The budget cutting is almost over now -- or is it?
Congress starts the last lap of the fiscal 1982 budget-cutting exercise today. But when that is over, battle-weary congressmen will not be able to rest on their laurels for long.
Before the budget can be balanced in 1984, as President Reagan wants, they will have to cut almost as much again as they have done so far. That is on the administration's own last estimates; others put the still uncut amount much higher.
Some argue that this year's resounding success for the budget cutters will breed success for the future. But the savings that still have to be made will almost certainly be harder to achieve than those voted so far. The easier targets have naturally been picked off already.
This was illustrated clearly in the quick and emphatic rejection, even in the Republican Senate, of the administration's proposed cuts in Social Security benefits. Yet Budget Director David A. Stockman is still banking, as he must, on large future savings from Social Security to meet his spending goals.
For fiscal 1982, Congress has already voted to cut nearly $40 billion from spending and has promised to cut more. On top of this, the administration's last published figures showed a further $30 billion of cuts will be needed in 1983, rising to $44 billion in 1984, if the 1984 budget is to be balanced.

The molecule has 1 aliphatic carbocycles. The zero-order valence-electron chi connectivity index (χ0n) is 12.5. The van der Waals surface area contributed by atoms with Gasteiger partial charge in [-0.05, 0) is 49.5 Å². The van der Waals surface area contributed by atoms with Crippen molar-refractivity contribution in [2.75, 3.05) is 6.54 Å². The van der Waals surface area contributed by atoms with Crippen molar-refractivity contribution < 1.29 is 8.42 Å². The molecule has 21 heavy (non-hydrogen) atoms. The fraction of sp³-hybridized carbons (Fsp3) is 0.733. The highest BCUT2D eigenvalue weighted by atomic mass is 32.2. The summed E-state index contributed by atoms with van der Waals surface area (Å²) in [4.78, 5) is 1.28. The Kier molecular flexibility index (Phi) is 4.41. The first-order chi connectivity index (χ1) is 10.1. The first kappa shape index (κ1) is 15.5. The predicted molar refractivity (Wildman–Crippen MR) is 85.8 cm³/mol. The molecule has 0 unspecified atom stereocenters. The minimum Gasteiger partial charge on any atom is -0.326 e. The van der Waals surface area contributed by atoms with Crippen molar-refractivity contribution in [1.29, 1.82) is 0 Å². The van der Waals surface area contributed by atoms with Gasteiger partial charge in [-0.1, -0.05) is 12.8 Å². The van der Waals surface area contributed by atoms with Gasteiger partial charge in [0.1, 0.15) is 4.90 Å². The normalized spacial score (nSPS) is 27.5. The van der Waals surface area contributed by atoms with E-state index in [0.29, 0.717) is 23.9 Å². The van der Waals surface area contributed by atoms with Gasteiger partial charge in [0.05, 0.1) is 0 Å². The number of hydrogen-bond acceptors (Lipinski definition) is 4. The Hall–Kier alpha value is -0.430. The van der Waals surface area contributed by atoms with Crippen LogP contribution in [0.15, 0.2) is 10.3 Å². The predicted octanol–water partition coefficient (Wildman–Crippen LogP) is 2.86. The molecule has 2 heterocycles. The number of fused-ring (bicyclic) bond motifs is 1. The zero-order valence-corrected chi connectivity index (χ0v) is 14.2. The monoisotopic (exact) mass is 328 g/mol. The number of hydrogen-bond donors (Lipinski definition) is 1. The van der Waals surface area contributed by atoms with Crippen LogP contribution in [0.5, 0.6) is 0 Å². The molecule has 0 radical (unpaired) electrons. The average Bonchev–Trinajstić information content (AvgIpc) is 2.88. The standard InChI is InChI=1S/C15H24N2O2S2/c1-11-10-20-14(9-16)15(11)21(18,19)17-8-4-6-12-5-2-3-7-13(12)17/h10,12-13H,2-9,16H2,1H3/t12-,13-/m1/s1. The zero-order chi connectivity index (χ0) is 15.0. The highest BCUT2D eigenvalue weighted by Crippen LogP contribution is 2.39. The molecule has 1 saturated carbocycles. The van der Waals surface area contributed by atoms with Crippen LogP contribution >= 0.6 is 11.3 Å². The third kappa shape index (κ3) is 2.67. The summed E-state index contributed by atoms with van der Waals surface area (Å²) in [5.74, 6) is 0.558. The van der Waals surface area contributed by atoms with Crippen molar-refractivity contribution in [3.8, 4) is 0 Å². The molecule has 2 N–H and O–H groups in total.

These figures are daunting enough, but a spokesman said recently that the administration's midyear budget review, due next week, could show the budget-cutters have even more before them. Since March, when the president's last budget numbers were calculated, interest rates have soared, lifting the cost of servicing the public debt and making bigger savings necessary if the same spending targets are to be met.
The biggest effect of this year's higher rates will come in 1981 and 1982. But the later years could be affected too.
Where can the extra cuts for next year and beyond be made?
Sensitive to criticism from Wall Street that the fast-growing social programs in the budget have been treated relatively gently in the first round of cuts, OMB now says that cuts in entitlements -- programs that grow automatically according to how many people fit the eligibility or entitlement criteria -- must account for 60 percent of those cuts still to come.
By contrast, savings from these social programs account for only 30 to 40 percent of the cuts so far achieved, according to the latest -- provisional -- costing-out of the House and Senate reconciliation bills.
Of the $144 billion in cuts agreed to in the Senate reconciliation (the comparable House figure is $142 billion) for the fiscal years from 1982 through 1984, $46.5 billion came from entitlement programs. This breaks down as $13.4 billion, $15.4 billion, and $17.7 billion in each year.
The House appears to have cut more deeply into entitlement programs, although this may not survive the conference.